Bruckner: Symphony No. 5 (Nowak ed.)
Lance Friedel conductor
London Symphony Orchestra
MSR 1600 (73:19) SACD
An impressive release this, and a near miraculous one, given how rare studio recordings by symphony orchestras have become in recent years. The liner notes give little away about how MSR managed to finance the venture, and to book the London Symphony Orchestra, no less. The venture is even more surprising given the relatively unknown conductor, Lance Fridel. MSR has had a previous success with him, a disc of Nielsen with the Aarhus Orchestra (1150), but even so, his name alone is unlikely to promote sales. That of the London Symphony might, however, and the SACD format – a luxury that almost always rewards in Bruckner.
Artistically, the gamble pays off. Friedel shows himself here to be an accomplished and distinctive Brucknerian. He comes as close as any I have heard to the Holy Grail of modern Bruckner interpretation: a performance that is fashionably fast and dynamic, yet which also retains the grandeur and depth that so many present-day conductors are happy to sacrifice. The running time of 73:19 places this among the fastest I’ve heard. Most of the time is made up in the first movement, which here runs to 18:35, against an average of 22-25. The scherzo is on the fast side as well, although the Adagio and finale are closer to the average.
The opening of the first movement is slow, and the initial tuttis are suitably monumental. But when Bruckner gets busy with his thematic working, Friedel increases the tempo. On the whole it works well. Although the tempos are fast, they are a supple too, and Friedel knows how to structure the music at every level. I was sometimes frustrated by the lack of space between the phrases, which tend to run one into another. Given the generous acoustic (of All Hallows Church, Gospel Oak – what a luxury to hear the London Symphony recorded somewhere other than the dreadful Barbican Hall!), there are many opportunities to let the sound die away before the tackling the next phrase. But that’s not Friedel’s way, he’s thinking in longer paragraphs and rarely lets the momentum drop. It’s an effective approach, although some of the tuttis later on sometimes sound a little rushed, and while he creates an appropriate sense of finality in the coda (no mean feat), the final chords of the first movement are a little lacking in gravitas.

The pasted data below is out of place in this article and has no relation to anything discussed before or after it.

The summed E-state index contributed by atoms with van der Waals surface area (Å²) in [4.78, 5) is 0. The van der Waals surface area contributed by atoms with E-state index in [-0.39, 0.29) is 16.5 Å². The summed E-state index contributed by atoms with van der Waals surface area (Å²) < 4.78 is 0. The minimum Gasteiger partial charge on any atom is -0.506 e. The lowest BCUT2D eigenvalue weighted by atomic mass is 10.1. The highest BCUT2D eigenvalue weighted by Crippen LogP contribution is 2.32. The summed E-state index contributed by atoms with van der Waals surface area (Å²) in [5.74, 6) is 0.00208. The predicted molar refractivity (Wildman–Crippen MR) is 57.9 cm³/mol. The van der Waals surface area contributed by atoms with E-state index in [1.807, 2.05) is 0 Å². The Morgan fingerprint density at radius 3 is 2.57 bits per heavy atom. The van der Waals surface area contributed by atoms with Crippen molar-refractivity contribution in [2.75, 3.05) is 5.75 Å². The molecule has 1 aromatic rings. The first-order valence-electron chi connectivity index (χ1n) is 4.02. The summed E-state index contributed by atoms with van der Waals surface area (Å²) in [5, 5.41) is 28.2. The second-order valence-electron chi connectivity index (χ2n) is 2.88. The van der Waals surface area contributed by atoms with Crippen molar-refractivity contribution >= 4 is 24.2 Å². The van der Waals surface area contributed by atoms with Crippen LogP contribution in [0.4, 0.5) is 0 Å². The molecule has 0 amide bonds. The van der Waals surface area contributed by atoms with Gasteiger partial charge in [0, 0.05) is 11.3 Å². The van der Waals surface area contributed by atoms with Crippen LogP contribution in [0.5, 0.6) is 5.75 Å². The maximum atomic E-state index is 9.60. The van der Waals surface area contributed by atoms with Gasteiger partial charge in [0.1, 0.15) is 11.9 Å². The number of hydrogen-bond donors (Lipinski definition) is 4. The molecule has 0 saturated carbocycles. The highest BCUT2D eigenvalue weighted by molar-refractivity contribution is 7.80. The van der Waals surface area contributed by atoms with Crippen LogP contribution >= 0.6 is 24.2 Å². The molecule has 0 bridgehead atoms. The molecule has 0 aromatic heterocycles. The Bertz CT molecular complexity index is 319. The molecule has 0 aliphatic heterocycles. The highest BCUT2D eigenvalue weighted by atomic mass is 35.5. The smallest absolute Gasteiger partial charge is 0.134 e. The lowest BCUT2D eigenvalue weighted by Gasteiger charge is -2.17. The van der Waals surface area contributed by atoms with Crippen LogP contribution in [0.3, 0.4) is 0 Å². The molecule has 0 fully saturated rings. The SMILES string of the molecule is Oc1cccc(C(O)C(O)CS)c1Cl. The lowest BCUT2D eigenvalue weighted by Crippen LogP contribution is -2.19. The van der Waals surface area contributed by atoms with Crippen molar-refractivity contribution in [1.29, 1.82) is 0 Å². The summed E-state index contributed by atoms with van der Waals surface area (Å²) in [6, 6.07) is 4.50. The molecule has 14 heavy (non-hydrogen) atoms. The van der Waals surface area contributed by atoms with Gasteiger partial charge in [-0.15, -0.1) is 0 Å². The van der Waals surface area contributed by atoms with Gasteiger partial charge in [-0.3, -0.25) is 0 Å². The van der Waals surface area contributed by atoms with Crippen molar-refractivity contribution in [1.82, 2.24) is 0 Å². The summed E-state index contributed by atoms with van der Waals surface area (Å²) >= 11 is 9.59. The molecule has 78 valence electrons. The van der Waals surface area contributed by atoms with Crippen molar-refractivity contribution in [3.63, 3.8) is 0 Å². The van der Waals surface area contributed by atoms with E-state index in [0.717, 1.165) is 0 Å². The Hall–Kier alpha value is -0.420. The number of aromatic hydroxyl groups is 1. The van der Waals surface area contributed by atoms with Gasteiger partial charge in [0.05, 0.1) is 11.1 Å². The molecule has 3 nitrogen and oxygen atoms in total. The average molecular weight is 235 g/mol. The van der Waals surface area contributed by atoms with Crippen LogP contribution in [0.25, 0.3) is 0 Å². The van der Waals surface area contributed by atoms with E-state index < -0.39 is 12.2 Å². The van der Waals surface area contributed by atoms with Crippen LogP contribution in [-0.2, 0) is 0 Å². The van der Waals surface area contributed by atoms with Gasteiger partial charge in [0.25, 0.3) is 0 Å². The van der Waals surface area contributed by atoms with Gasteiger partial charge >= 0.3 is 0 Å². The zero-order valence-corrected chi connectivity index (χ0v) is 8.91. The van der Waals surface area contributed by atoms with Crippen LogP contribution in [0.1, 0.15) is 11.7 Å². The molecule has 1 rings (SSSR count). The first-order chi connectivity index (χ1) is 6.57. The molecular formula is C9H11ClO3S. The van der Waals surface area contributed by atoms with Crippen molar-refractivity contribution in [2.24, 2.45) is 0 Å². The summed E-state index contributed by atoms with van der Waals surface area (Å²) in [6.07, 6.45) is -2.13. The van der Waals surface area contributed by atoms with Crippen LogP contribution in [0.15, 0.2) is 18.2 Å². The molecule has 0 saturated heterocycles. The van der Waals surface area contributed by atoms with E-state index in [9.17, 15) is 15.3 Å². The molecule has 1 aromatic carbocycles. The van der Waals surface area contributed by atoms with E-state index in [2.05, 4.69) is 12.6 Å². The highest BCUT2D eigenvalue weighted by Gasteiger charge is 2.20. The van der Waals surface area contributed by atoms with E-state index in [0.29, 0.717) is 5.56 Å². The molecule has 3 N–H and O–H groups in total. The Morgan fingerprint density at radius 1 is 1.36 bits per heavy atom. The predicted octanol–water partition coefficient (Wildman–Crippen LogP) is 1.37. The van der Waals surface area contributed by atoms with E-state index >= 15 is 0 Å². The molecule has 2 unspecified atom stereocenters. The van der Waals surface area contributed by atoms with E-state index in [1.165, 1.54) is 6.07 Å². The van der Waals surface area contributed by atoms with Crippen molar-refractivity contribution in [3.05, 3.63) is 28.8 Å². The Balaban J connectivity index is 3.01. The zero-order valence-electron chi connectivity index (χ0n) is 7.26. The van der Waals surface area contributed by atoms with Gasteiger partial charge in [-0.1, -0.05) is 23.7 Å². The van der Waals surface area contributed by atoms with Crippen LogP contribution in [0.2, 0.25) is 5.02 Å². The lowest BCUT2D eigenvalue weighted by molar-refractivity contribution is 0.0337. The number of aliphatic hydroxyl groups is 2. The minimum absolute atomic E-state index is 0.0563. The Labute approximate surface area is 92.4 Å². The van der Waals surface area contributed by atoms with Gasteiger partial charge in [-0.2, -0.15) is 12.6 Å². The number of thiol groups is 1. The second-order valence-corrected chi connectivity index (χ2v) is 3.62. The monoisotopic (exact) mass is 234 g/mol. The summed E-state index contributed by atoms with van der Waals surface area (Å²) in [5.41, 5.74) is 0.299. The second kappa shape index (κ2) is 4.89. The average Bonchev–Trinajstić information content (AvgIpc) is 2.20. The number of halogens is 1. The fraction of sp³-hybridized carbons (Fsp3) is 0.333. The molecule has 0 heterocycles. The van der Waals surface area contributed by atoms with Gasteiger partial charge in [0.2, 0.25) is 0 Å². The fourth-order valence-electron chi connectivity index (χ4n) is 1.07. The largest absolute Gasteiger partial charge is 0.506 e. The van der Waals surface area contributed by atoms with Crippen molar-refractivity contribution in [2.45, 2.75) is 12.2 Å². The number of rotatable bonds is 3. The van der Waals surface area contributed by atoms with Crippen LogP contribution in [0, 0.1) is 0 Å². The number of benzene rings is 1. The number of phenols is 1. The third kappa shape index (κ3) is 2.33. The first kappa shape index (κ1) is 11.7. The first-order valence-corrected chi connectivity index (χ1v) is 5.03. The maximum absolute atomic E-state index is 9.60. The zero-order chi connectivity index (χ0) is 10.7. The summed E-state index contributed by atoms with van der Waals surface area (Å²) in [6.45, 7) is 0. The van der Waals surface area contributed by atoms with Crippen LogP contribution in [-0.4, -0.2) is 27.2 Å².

The second movement is taken at a more traditional pace, even slower than many versions in some passages. Excellent balance here, for instance with the pizzicato accompaniment to the opening oboe solo. Friedel gives the woodwind soloists ample space the phrase eloquently. He also leads the strings in some delicious phrasing as the movement develops. The scherzo is also characterized by impressive balance, especially with the brass, who provide weight but without excessive volume. At 13:31 this is a fast reading of the scherzo, but it’s power and dynamism come from carefully weighted accents and precise playing as much as from sheer speed.
In the opening of the finale, Friedel recounts faithfully the various tempos of the earlier movements as their themes are reprised, still managing to integrate them effectively. The chorale, when it first appears, seems a little underpowered. But Friedel knows what he is doing, and gradually builds up from this point to the coda, adding volume, but again using increasing agogic weight and impact from the brass as much as he does sheer power to achieve the effect.
All round, this is an approach that makes the most of the world-class orchestra the MSR has put at Friedel’s disposal. Sound quality is excellent, with renowned engineer Phil Rowlands giving his very best. (Just another brief plea here: please LSO, can we have some recordings from this venue on the LSO Live label.) Interpretively, the fast tempos, especially in the first movement, may be unforgivable for some, but they are not fast-fast – we’re in Günter Wand or Marcus Bosch territory here, not the super-slick world of Neeme Järvi or Thomas Dausgaard. And, in the finale, Friedel makes an excellent case for his tempo choices by integrating them all towards a compelling, and monumental, climax. All round then, an impressive Bruckner Five, certainly a contender in the work’s rapidly growing SACD discography.